THUNDER COUNTING: Ask the students if thunder can hurt them. Assure them that thunder is a sound that helps us determine the distance between lightning and thunder. When lightning is seen, ask the children to begin counting until they hear the thunder roar. For every five seconds counted, the lightning is approximately one mile away. Create various math problems such as: If it took 30 seconds from the time the lightning was seen to the time that the thunder was heard approximately how many miles is the lightning away? 30 divided by 6 = 5 miles away.
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Using cotton balls and glue, have students make "clouds" in all different shapes and sizes. Then ask students to tell/share creative, make-up. Stories about their cloud and how it ended up in their possession how it traveled through the atmosphere/sky to get them. (Also a visual arts project)
Make a list of the words you can associate with atmosphere (heat, cold, wind, cloud, etc.) and ask students to make up a rhyme using those words. Draw a picture for your new rhyme.
HURRICANE NAME: The children pretend to be meteorologists who watch the oceans for powerful hurricanes to forecast. Tell them that part of their job is to assign each hurricane a name. Explain that meteorologists create an alphabetical girl/boy pattern of names each year. Ask the children to determine possible names for the current year's hurricanes, following the girl/boy pattern in alphabetical order.
Example: A-Ashley, B-Barry, C-Carol, D-Duke...
SEASON STORY: After reading the story "Stina" to the class have them recall the season that Stina visited her grandfather. Have the children create a list of words that describe summer. The children can the use their words to compose a summer story.
Variation: Any of the three remaining seasons can be substituted.
FUNNY WEATHER: Read to the children the story "Cloudy with a chance of Meatballs." Recall; what type of bedtime story Grandpa told to Henry and his sister. Have the class work together to write a creative story. Together the class will create a Class Book. Have the students draw pictures for the story.
TOO HOT!: After reading the story "Snow Lion" recall to the students where Lion and his friends went when the jungle got to hot for them. Ask the children why so many people want to visit places such as Florida and Colorado. Ask them to write two sentences about which type of climate they would like to visit and why.
FRIENDLY SUN: After reading the story "Our Friend the Sun" Discuss the meaning of the word friend. Ask the children if a dog, grownup, or the sun can be a friend. Attach a large yellow circle to a bulletin board to represent the sun. Ask the children to recall ways the sun can be our friend. Write each idea on a long, thin yellow strip of paper. Attach the strips to the circle to represent rays of the sun.
Giver students a list of words associated with atmosphere (all kinds of words). Have them categorize the words as nouns, verbs, adjectives, etc. Then ask them to write a sentence for each word, being sure to use the word and its form properly in the sentence.
Write a story about a boy, who travels on a cloud, through various climates and weather systems and how he deals with each new atmospheric encounter.
Have your class do a beach, park, school clean-up. Then ask them to write about why it is so important not to pollute our environment. Have this writing take the form of a journal entry, covering the clean-up experience and the environmental anti-pollution aspect as well.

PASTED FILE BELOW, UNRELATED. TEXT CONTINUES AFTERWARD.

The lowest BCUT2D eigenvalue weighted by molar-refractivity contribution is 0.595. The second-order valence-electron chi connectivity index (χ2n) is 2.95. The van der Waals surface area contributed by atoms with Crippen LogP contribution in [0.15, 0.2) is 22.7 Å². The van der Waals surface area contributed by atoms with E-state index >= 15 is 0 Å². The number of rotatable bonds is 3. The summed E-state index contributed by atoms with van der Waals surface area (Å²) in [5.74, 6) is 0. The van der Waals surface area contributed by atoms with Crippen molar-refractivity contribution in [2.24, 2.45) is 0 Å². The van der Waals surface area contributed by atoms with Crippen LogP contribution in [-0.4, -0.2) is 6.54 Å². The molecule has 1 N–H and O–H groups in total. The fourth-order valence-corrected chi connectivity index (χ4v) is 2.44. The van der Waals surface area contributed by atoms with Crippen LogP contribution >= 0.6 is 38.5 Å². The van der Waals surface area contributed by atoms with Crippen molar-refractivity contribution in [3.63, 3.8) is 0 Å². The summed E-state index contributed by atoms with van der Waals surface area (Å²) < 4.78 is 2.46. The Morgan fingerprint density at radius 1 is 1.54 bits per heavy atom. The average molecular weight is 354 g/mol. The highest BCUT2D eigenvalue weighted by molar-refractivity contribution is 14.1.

WEATHER CLOTHES: After reading "Cloudy with a chance of Meatballs" to the class, have the students list various types of clothing needed for warm and cold weather. Have the students invent their own type of clothing that would protect them from the crazy weather in Chewandswallow. Have the students illustrate their invention
WEATHER REPORT: Ask the students why people watch the weather report on television. After discussing their reasons, have the students write a weather forecast. Have them predict what the forecast will be like for the next three days. Have the students report their predictions to the class.
CHANGING SEASONS: Discuss with the class the varying seasons and how the weather changes at different times of the year. After reading "Shingebiss" have the students recall what Shingebess did differently in the winter than in the summer. Invite them to share how their own lives are affected by different kinds of weather.
WEATHER RHYMES: After reading the story "Shingebiss" to the students chant the song that Shingebiss learned from his mother. Ask the children to recall the ending. Encourage them to compose their own weather rhymes.
"IS IT A QUESTION?": Give each child three punctuation cards - a period, question mark, and exclamation mark. Read the story "Our Friend the Sun". Then, reread the story to them. Stop reading after each sentence. Ask the children to punctuate the sentence by holding up one of their cards. The children can pose questions and statements for their classmates to punctuate.
FAVORITE WEATHER: After reading the story "Snow Lion" have the students write a brief story describing their favorite climate and write the advantages and disadvantages of why their favorite climate is so perfect for them.
TROPICAL LIFE: Have the students in small groups pretend that they are shipwrecked on a tropical island with plenty of sun and vegetation but little else. Have them write about ways of using solar power to provide fresh water and a comfortable place to sleep. Have each group demonstrate ideas for the rest of the class.
Have students write a story about an astronaut and the way he feels as his spaceship leaves the atmosphere, where his body is no longer held down by gravity, and when he re-enters the atmosphere. Share stories.